The new study offered by Stéphane Topakian deals with an important subject, yet one that has been little examined up to now: Furtwängler and Schoenberg — basing his research notably on documentation held by the Arnold Schoenberg Centre in Vienna and thanks to the ever pertinent translations of Marc Trautmann.
We find there a complete list of the concerts that included works by Schoenberg, as well as the unpublished correspondence between Furtwängler and the Schoenbergs (Arnold and Gertrud) between 1919 and 1954 and the letters of Schoenberg that include references to Furtwängler.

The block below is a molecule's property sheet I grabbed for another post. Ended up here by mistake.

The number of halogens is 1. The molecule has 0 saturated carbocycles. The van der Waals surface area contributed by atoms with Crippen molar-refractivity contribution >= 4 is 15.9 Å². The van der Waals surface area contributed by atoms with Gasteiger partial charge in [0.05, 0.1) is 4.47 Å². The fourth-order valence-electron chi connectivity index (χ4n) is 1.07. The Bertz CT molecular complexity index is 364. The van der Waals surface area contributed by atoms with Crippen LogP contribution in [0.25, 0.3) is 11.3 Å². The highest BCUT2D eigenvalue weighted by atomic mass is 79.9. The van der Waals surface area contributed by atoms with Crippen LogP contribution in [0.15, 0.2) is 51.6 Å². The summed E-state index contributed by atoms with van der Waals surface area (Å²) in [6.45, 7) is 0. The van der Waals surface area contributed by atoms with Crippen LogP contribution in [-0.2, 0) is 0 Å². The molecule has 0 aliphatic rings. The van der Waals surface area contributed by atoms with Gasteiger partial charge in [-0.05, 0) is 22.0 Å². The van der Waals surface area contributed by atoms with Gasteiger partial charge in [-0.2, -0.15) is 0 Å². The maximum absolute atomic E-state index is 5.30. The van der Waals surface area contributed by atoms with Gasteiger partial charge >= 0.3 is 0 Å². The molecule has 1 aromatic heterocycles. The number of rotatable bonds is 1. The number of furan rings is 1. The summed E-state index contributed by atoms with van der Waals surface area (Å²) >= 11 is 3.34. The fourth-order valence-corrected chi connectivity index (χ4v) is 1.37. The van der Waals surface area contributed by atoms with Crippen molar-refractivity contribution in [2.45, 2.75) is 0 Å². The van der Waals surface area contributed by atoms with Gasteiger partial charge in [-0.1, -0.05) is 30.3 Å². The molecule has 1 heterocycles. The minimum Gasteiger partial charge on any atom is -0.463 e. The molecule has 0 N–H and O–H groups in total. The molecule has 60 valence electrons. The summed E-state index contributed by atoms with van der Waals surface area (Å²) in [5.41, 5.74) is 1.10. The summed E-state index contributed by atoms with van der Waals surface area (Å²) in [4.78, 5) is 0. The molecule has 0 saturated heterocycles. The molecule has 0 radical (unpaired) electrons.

The stormy premiere of the Variations Op. 31 on 2 December 1928 is depicted in a separate chapter along with all the press reviews, the high quality of which is a happy surprise.
In its totality, this study shows us how Furtwängler conceived his role and his responsibility in the propagation of the music of his own day and also, on the human level, how he helped Schoenberg (and later his widow) obtain compensation for his brutal eviction from the Prussian Academy of the Arts in May 1933.